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Live in harmony with one another. Do not be proud but be willing to associate with people of low position. Do not be conceited (Romans 2:16).
Be completely humble and gentle; be patient, bearing with one another in love (Ephesians 4:2).
Do nothing out of selfish ambition or vain conceit. Rather, in humility value others above yourselves, not looking to your own interests but each of you to the interests of the others (Philippians 2:3)
If conceit is the most blatant vice in the eyes of God, its exact counterpart, humility, is the most misunderstood virtue in the eyes of man. Many confuse humility with weakness, servility, defeatism, even humiliation. The New Testament pays homage to this divine virtue in the life of Jesus Christ: his humble birth in a manger, his apprenticeship as a carpenter, his choice of disciples from the common people, the profound simplicity of his teachings and parables, his stoic suffering and ultimate resignation on the cross. Yet these poignant references somehow fall short in delivering the message of humility to our hearts.
In speaking to the Romans, Paul advises harmony. The word derives from αρμονία, an ancient Greek concept that is best visualised in art by the complete absence of any abrupt transition. Viewed metaphorically, pride is a sharp peak that spoils the continuity of harmony wherever it appears.
Along with humility comes compassion, along with compassion comes charity, along with charity comes Christian love. Not the sentimental mawkishness but the love that stays distant in order to envelope with its grace all those who suffer, showing no preference, like the good parent who does not discriminate between his children. Being divine, Christian love is completely unsentimental, otherwise it would be another form of human emotion. Jesus was the nobleman who put his own life on the line to save his servants and having done so, is taken away in chains. The people he saved are devastated to see him being carried to his death, but as far as he is concerned, he has done what his conscience dictated. That is all that matters to him. A few moments before his death he secures the blessing of the Eternal; his eyes are shut in resignation. Thy will be done.
This is perhaps one of the most difficult things to accept. We often hear ourselves say: Why me? Doesn't God love me? What have I done to deserve this? The preoccupation with ourselves prevents us from being attentive to others. How can we be graceful behind a panoply of self-indulgence? We feel so secure in it that we forget to take it off. The glittering armour of self-pride makes us impervious to the breeze of charity.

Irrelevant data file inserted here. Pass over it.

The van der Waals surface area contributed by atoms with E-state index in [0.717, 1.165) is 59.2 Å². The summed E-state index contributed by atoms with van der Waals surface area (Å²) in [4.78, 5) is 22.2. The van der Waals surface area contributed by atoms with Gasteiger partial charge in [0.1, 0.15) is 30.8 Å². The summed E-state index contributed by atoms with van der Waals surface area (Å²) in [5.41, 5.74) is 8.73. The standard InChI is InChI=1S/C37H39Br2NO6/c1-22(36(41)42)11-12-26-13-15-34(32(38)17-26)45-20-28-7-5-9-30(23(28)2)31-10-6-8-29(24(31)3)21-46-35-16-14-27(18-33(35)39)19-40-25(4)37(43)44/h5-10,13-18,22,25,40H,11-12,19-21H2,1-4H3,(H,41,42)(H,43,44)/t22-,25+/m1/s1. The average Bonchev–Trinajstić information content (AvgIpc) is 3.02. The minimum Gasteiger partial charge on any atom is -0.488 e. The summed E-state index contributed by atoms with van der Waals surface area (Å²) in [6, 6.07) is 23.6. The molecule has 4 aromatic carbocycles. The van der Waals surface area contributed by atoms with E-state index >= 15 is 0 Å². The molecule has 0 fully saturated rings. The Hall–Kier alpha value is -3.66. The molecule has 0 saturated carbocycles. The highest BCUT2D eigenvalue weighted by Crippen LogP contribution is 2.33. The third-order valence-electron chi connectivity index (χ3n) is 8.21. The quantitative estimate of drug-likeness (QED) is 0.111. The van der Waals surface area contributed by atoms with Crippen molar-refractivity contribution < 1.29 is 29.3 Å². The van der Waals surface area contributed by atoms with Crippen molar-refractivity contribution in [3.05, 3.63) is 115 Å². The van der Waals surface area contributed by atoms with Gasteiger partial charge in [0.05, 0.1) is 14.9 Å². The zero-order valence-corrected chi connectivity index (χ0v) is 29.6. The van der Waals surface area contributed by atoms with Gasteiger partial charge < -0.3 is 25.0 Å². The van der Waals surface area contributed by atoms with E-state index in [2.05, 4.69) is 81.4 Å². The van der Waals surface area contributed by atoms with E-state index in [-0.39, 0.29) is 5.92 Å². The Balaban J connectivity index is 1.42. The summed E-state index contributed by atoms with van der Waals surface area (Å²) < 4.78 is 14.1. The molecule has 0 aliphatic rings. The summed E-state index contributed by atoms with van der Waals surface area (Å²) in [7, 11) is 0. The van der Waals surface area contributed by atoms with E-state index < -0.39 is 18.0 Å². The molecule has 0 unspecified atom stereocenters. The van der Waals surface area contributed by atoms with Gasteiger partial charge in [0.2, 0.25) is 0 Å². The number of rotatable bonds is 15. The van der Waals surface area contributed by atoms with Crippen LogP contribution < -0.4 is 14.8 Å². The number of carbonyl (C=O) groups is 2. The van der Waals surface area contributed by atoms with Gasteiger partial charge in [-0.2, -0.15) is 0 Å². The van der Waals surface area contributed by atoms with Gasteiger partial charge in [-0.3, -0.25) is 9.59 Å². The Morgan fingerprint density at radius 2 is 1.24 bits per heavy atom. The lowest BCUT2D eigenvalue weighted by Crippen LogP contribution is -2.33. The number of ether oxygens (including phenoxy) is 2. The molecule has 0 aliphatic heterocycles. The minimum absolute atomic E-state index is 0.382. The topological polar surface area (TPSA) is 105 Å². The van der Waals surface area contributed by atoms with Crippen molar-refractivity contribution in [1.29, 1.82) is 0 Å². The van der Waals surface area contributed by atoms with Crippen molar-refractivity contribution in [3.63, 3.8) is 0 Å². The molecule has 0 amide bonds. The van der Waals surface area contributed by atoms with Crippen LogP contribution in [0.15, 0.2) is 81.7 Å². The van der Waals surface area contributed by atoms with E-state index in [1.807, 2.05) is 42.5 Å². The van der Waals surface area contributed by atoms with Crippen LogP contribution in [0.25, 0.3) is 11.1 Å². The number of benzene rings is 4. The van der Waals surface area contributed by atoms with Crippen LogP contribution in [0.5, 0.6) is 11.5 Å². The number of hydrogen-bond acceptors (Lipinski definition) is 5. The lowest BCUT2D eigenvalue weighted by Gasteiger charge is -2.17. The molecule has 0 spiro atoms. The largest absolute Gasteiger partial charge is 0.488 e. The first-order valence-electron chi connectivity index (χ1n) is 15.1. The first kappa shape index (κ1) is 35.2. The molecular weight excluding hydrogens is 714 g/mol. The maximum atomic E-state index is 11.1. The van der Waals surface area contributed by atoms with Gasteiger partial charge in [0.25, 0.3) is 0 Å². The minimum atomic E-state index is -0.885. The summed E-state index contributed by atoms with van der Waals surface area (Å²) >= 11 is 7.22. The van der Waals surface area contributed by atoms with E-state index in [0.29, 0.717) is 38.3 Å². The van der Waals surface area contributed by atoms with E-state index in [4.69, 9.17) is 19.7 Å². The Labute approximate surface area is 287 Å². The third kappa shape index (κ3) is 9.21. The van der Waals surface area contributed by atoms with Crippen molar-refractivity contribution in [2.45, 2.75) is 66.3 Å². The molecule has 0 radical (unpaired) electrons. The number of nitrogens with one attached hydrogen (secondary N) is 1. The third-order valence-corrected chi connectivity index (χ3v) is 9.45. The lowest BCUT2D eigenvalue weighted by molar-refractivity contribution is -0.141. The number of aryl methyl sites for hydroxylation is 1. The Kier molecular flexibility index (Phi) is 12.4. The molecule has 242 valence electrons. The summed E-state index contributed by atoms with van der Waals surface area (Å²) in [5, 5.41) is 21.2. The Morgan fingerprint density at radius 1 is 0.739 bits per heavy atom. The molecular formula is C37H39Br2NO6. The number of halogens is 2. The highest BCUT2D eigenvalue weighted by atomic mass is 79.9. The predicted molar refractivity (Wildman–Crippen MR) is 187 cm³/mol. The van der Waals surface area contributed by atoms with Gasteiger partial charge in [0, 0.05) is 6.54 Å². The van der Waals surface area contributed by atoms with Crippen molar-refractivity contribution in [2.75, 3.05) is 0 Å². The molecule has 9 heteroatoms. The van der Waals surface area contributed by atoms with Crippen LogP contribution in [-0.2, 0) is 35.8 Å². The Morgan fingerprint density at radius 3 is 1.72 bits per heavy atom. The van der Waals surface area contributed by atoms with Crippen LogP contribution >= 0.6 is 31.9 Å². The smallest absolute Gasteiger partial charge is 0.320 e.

Humility is disarming, and that is precisely its hallmark. The only leader except Jesus Christ who was genuinely humble was Mahatma Gandhi, the man who preached non-violent resistance and eventually paid it with his life. But his message lives on. The fervour of orators serves to raise men’s spirits into a state of fight, whereas humility is a silent voice that asks every individual to look within, underneath his armour of hardness. To be humble presupposes (in an ecumenical sense) that one is humane; humaneness is the precondition for humbleness, one cannot exist without the other.
The persons who still glow in my memory after half a century, do so because of those two virtues: from the man who out of his own volition, spent two hours over the engine of my car, along the M1, trying to make it start again, to the head of department in a London-based consultancy who paid as much attention to the personal problems of his staff as to their assigned projects.
“Do nothing out of selfish ambition or vain conceit” says Paul to the Philippians. We function as individual members of a larger group, and we work towards the common benefit of that group even if at times we feel desolate and isolated. If “in humility we value others above ourselves” as the apostle advises, we forget our own pride, which is the main cause of friction in achieving social harmony. Friction dissipates itself as heat and decreases engine efficiency, I was taught many years ago as an Engineering student in the Northeast of England.
Humility does away with all that. For humility is humanity’s essential oil, a blessed balm.
Athens, Greece - firstname.lastname@example.org
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A wonderfully written contribution, which I look forward to coming back to again and again for guidance in times of doubt.
Beautiful and very true!
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